Thursday, July 28, 2011
J. F. Hornbeck
Specialist in International Trade and Finance
Laine Elise Rover
Congress created Trade Adjustment Assistance (TAA) in the Trade Expansion Act of 1962 to help workers and firms adjust to economic dislocation that may be caused by trade liberalization. Although most economists agree that there are substantial national gains from trade, backers of TAA argue that the government has an obligation to help those hurt by policy-driven trade opening. In addition, as an alternative to policies that might otherwise restrict imports, it can provide assistance, while supporting freer trade and diminishing prospects for potentially costly tension (retaliation) among trade partners. Often controversial, it is still strongly debated some 50 years later, on equity, efficiency, and budgetary grounds, but may still serve a pragmatic legislative function. For those Members concerned with the negative effects of trade, it can provide a countervailing response to help maintain what is often slim majority support of highly contested trade legislation. For these reasons, it has been central to U.S. trade policy for the past half century.
Over time, the fortunes of TAA reauthorization have ebbed and flowed based in part on legislative context. When TAA remained a cornerstone of major trade legislation, as it was in 1962, 1974, and 2002, it received long reauthorizations and increased programmatic and funding support from Congress. When TAA was passed as part of budget reconciliation bills, distancing it from its main trade policy rationale, as in the 1980s, it struggled at times to achieve even shortterm extensions and maintain funding levels. (See Table A-1 for list of TAA reauthorizations.)
In the American Recovery and Reinvestment Act of 2009, Congress reauthorized TAA through December 31, 2010, and revamped the program to include eligibility for service workers and firms, a new communities program, an increase in the Health Care Tax Credit (HCTC) for dislocated workers, and additional funding for all programs. As TAA was about to expire again at the close of 2010, Congress extended it through February 12, 2012, as part of the Omnibus Trade Act of 2011. Higher authorization levels and expanded provisions of the ARRA, however, were only extended through February 12, 2011. TAA became part of the current trade debate when the 112th Congress and the Obama Administration began to consider the three pending free trade agreements (FTAs) with South Korea, Panama, and Colombia along with TAA extension. Two issues dominate the immediate discussion. First, Members disagree on the need to continue funding TAA programs. Second, they dispute whether to include TAA as part of an implementing bill for the proposed U.S.-South Korea (KORUS) FTA.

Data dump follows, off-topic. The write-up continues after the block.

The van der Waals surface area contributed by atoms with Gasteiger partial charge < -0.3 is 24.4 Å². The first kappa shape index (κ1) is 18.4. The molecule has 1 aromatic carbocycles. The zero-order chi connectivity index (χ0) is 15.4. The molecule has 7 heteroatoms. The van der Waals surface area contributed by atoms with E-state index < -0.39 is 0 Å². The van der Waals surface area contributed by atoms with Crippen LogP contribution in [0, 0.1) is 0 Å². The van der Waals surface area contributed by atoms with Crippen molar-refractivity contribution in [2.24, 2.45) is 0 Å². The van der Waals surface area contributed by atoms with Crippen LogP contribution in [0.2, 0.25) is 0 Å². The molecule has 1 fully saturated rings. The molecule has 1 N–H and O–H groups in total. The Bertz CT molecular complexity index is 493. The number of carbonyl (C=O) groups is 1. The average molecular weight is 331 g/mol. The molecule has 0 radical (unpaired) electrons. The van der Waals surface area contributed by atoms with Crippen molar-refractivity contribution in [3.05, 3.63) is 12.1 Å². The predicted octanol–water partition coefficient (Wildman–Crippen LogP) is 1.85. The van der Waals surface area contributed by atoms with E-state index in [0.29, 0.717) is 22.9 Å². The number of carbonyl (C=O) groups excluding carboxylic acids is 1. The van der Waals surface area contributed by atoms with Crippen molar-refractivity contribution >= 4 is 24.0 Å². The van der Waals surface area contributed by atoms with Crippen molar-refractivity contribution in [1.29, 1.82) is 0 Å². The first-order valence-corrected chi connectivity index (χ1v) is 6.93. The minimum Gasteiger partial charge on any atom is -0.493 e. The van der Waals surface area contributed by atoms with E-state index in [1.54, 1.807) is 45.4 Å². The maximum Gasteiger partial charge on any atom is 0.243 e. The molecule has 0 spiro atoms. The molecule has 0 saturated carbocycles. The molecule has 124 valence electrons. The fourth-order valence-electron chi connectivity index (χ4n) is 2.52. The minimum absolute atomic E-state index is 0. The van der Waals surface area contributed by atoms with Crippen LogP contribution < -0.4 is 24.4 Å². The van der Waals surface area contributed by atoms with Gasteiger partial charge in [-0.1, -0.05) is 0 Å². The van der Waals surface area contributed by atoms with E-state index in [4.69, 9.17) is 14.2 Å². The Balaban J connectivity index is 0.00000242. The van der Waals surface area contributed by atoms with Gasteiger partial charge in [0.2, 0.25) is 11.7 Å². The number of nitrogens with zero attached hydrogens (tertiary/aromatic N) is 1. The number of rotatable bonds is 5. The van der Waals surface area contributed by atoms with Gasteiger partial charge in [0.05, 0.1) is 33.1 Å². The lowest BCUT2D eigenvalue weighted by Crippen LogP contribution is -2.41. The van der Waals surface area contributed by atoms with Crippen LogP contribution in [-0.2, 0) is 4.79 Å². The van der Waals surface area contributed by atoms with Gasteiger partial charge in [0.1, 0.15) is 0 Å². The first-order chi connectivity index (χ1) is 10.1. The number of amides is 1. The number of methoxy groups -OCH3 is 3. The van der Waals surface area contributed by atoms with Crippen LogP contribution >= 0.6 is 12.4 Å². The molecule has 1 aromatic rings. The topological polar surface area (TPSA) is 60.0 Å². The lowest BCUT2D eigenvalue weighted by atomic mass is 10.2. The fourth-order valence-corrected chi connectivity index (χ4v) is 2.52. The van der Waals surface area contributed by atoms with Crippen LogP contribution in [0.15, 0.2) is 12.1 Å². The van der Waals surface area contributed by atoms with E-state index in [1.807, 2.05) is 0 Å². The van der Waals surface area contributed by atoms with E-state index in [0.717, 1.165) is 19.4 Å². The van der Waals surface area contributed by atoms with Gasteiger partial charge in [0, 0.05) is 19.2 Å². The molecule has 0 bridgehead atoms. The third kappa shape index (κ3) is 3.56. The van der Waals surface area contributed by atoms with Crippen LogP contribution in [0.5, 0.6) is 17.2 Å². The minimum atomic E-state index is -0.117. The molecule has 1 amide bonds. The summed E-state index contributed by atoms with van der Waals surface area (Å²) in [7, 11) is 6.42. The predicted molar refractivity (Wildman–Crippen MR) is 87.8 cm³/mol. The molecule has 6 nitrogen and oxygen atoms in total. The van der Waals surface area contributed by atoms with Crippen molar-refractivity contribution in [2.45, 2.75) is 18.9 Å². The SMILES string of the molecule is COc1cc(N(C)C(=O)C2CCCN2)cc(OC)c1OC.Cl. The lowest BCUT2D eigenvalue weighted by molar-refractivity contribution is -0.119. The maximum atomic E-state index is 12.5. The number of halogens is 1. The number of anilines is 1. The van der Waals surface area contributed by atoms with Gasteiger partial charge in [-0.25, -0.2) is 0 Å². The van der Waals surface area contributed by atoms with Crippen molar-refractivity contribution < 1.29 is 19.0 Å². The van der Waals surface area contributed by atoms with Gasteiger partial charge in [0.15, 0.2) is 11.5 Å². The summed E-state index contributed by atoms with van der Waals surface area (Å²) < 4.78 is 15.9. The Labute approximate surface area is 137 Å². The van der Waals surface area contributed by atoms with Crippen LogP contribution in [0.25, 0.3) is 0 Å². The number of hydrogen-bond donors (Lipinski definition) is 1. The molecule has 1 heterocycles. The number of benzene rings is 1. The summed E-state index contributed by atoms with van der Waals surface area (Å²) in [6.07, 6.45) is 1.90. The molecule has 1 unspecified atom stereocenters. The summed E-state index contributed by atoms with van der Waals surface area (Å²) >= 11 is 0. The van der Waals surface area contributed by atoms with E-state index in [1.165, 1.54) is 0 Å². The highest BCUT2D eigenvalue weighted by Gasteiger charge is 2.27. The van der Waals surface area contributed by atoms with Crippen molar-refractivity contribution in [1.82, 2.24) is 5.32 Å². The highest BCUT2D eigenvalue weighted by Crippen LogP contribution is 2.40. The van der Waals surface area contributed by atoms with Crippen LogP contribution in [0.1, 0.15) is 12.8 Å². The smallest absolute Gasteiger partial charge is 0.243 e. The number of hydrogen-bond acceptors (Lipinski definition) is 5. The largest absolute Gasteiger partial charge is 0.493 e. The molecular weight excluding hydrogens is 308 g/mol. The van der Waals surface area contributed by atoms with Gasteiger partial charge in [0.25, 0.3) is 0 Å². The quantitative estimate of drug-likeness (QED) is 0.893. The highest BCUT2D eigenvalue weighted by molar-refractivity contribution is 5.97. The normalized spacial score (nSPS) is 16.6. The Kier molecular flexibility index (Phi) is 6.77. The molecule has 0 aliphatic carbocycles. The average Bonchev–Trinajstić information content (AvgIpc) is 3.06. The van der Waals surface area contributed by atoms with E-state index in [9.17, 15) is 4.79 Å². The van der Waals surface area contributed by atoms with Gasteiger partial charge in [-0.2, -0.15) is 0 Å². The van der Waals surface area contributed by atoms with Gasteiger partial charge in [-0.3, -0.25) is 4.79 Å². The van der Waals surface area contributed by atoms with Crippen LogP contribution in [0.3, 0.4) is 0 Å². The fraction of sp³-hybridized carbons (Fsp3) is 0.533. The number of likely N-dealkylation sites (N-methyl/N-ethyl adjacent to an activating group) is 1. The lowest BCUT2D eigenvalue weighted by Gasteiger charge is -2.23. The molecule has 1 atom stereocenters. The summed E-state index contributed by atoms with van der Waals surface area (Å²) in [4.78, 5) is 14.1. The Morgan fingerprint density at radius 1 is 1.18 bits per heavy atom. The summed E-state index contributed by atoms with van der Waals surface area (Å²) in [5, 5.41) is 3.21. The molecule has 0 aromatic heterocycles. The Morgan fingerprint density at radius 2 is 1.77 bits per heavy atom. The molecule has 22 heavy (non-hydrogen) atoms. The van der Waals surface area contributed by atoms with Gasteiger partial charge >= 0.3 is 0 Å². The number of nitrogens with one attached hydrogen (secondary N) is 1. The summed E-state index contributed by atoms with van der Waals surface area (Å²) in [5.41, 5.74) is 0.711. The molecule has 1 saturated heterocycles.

Opponents of TAA consider it a costly and ineffective response to dislocation from imports, and so would like to see it debated and voted on as a separate bill. Supporters of TAA and especially the extended ARRA benefits (now lapsed) see the implementing bill as perhaps the best, if not only opportunity, to reauthorize TAA in the near future, given resistance in a Congress intently focused on deficit reduction. Those supporting TAA and not the KORUS FTA might also prefer to see separate votes on the two issues.
Because there is disagreement over TAA, even to the point of perhaps imperiling congressional action of FTA implementing bills, the situation again points to the centrality of TAA in the longterm national trade policy debate. Key policy questions include determining if: (1) the United States still has an ongoing obligation to help stakeholders hurt by imports; (2) TAA can be an effective approach to meeting this goal; (3) a TAA budget compromise can be found; (4) TAA can still help form a consensus on trade policy, and if so; (5) how the budgetary costs of TAA programs compare to the potential opportunity costs of possibly adopting more protectionist policies in the absence of TAA.
For details on the TAA programs for workers, firms, communities, and farmers, see other CRS reports.
Date of Report: July 20, 2011
Number of Pages: 20
Order Number: R41922
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